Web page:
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August 30, 2002
Task Force on Community
An oral health report issued in July by the Task Force on Community Preventive Services strongly recommends school-based dental sealant programs and community water fluoridation to prevent tooth decay, particularly among low-income families, families without private dental care, and families who are at highest risk for oral health problems.
The task force is a 15-member non-federal group of health experts convened by the Department of Health and Human Services (HHS) and supported by the Centers for Disease Control and Prevention (CDC). Its role is to address a variety of topics important to communities, public health agencies and health care systems.
In a supplement to the American Journal of Preventive Medicine (AJPM) (Volume 23, No. 1S), the task force outlined its recommendations for preventing dental caries (tooth decay) oral and pharyngeal cancers, and sports-related craniofacial injuries.
"Two community-based interventions, applying dental sealants in a school setting and fluoridating drinking water, are both beneficial as well as equitable in preventing tooth decay among our most vulnerable populations," said CDC Director Dr. Julie Gerberding. "If more communities would implement these programs, we could save many children from needless pain and suffering and save the nation millions of dollars in dental care costs," Gerberding said. According to CDC, costs to treat severe cases of tooth decay for some children can be as high as $2,000 per child.
In examining the effectiveness of school-based dental
sealant programs, the task force found that there was typically a 60
percent decrease in tooth decay on the chewing surfaces of posterior teeth
(molars) after sealant application. Currently,
only 23 percent of 8-year-old children in the
Another key finding of the Task Force was the overall benefit of community water fluoridation in preventing tooth decay. The fluoridation process, which involves the adjustment of the natural fluoride level in a community's water system to the optimal level of about 1 part per million, has been shown to be a safe, effective and inexpensive measure in preventing tooth decay. Tooth decay typically decreased by 30 percent to 50 percent after starting or continuing water fluoridation. These decreases were seen in communities with varying levels of decay and among children of all socioeconomic levels. Although community water fluoridation was introduced more than 50 years ago, about 100 million Americans still do not have fluoride in their drinking water.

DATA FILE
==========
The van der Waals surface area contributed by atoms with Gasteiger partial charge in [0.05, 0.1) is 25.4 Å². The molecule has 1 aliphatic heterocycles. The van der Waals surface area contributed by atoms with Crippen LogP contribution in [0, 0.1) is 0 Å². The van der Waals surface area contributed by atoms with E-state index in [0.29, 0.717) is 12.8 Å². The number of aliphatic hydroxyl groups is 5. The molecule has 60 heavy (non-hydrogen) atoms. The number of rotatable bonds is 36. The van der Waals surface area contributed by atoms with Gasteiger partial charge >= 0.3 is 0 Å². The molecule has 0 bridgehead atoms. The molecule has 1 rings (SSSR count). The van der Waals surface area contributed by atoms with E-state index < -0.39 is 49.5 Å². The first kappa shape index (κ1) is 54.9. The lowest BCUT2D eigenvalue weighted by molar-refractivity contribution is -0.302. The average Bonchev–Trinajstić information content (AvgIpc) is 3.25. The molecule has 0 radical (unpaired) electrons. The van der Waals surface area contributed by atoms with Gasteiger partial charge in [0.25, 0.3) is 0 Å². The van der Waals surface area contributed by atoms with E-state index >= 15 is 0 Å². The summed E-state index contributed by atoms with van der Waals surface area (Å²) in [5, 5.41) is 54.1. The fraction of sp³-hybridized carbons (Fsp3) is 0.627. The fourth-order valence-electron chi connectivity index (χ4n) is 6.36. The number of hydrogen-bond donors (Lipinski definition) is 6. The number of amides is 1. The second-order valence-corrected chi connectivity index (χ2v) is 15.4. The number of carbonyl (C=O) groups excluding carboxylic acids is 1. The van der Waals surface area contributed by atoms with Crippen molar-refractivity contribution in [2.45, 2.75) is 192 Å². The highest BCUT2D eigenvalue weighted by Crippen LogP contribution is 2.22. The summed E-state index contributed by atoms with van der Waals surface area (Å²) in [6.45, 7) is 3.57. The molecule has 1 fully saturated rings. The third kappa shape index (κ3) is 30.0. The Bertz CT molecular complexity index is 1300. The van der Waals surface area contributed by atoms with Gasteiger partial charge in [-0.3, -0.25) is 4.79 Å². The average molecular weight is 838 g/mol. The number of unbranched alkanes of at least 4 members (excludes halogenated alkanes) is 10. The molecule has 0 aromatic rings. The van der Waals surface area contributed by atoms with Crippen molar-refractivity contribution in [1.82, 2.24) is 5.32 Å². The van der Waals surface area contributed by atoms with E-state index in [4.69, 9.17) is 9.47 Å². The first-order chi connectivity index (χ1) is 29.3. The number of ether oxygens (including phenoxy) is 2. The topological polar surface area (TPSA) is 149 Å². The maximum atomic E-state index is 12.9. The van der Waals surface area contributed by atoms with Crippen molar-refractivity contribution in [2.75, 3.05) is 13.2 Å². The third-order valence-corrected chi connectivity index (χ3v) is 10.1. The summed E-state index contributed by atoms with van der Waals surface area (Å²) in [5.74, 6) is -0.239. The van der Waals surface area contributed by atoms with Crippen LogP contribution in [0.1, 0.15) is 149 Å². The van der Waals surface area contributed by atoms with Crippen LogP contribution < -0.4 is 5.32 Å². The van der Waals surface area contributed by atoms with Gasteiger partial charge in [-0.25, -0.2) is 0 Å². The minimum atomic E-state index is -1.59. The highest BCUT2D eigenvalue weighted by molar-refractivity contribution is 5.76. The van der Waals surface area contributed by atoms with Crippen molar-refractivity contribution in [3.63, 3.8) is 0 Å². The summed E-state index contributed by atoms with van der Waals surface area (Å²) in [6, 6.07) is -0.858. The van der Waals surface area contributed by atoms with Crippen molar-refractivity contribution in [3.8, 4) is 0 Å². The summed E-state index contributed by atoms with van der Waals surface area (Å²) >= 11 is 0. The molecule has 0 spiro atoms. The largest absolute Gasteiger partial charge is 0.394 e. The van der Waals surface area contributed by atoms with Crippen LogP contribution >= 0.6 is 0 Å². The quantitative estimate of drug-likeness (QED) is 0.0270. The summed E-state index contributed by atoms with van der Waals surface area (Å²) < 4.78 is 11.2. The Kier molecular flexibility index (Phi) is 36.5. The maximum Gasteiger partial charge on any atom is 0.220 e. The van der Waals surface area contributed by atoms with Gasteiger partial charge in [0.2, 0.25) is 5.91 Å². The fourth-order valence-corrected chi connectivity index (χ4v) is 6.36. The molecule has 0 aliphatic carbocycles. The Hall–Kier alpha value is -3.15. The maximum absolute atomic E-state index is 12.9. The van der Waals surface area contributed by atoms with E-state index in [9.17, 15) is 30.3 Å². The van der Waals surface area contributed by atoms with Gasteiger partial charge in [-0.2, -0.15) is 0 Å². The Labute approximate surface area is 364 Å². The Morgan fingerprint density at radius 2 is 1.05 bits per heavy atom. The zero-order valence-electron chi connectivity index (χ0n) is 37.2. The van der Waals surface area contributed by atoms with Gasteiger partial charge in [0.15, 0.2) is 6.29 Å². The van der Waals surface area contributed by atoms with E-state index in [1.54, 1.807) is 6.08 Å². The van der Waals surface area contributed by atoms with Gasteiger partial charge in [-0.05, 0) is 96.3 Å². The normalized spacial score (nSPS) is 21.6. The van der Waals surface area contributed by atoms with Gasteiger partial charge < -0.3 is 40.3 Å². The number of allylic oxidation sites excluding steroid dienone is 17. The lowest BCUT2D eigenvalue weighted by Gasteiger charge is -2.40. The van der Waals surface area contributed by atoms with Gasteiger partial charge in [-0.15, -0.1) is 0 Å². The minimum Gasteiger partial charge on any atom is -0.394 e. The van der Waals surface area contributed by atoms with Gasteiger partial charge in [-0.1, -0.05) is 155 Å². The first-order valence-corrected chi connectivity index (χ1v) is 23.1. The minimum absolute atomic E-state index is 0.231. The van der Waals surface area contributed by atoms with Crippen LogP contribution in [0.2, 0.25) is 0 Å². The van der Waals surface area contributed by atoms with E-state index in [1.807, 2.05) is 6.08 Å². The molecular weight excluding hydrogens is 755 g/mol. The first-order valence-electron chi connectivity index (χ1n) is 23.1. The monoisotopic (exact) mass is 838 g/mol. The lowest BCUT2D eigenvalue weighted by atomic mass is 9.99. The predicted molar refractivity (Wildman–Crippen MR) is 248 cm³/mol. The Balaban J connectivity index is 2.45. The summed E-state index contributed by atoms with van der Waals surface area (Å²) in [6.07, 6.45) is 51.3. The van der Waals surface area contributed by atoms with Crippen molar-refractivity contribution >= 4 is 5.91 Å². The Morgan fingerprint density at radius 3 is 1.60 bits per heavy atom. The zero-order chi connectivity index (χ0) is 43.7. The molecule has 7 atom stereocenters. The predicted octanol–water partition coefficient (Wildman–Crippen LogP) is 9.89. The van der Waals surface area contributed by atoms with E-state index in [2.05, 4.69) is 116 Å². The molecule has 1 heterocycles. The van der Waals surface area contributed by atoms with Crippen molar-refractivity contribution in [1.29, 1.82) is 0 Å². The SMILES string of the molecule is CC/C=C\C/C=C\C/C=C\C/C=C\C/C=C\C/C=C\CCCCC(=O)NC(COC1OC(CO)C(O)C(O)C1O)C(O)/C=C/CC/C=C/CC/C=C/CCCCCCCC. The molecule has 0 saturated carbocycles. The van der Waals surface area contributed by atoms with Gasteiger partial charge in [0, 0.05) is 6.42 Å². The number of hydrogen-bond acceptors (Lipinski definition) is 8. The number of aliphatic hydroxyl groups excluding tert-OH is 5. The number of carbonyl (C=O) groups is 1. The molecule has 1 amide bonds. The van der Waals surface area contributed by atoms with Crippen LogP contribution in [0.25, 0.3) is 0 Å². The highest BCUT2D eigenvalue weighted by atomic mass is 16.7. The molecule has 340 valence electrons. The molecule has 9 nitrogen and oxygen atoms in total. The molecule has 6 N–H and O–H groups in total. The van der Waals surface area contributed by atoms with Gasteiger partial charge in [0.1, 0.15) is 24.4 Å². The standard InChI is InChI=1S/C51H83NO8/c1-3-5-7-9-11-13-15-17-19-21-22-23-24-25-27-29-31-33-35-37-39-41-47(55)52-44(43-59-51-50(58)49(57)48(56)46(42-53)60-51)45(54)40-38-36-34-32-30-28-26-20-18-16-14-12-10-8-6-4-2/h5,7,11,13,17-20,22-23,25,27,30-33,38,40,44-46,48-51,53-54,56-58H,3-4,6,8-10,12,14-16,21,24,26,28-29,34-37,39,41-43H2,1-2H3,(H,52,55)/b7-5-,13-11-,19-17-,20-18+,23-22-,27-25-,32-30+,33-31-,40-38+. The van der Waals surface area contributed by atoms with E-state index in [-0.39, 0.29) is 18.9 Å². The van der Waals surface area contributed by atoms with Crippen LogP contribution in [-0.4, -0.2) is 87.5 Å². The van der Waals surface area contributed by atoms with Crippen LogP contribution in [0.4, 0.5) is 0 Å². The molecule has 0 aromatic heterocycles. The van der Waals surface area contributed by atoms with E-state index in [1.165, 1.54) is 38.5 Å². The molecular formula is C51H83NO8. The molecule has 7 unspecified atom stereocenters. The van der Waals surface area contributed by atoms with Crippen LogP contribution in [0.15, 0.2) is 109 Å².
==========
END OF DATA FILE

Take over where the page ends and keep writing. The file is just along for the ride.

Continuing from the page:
While largely preventable, tooth decay continues to affect the majority of Americans, with many in low-income and certain ethnic and racial groups experiencing higher rates of decay. By age 5, 60 percent of all children have had tooth decay, and more than 80 percent of 18-year-olds have experienced decay. Much of the caries in children remains untreated. Among 6- to 8-year-olds, Hispanic children (43%) African American children (36%), and white children (26 percent), have untreated tooth decay.
"There is considerable opportunity for communities to increase their use of these proven measures to decrease tooth decay for both children and adults," said William Maas, DDS, who directs CDC's oral health program. "At CDC, we recently made cooperative agreement awards to several states to develop additional school sealant programs and to promote adoption of water fluoridation in communities."
The supplement: "Interventions to Prevent Dental Caries, Oral and Pharyngeal Cancers, and Sports-Related Craniofacial Injuries: Systematic Reviews of Evidence, Recommendations from the Task Force on Community Preventives Services, and Expert Commentary" is available on The Community Guide's Web site: www.thecommunityguide.org/oral/
This is one in a series of AJPM supplements that report on findings of the Task Force. To order a copy of this publication, please send a request to email@example.com or telephone 770-488-6054.
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This page last updated August 30, 2002
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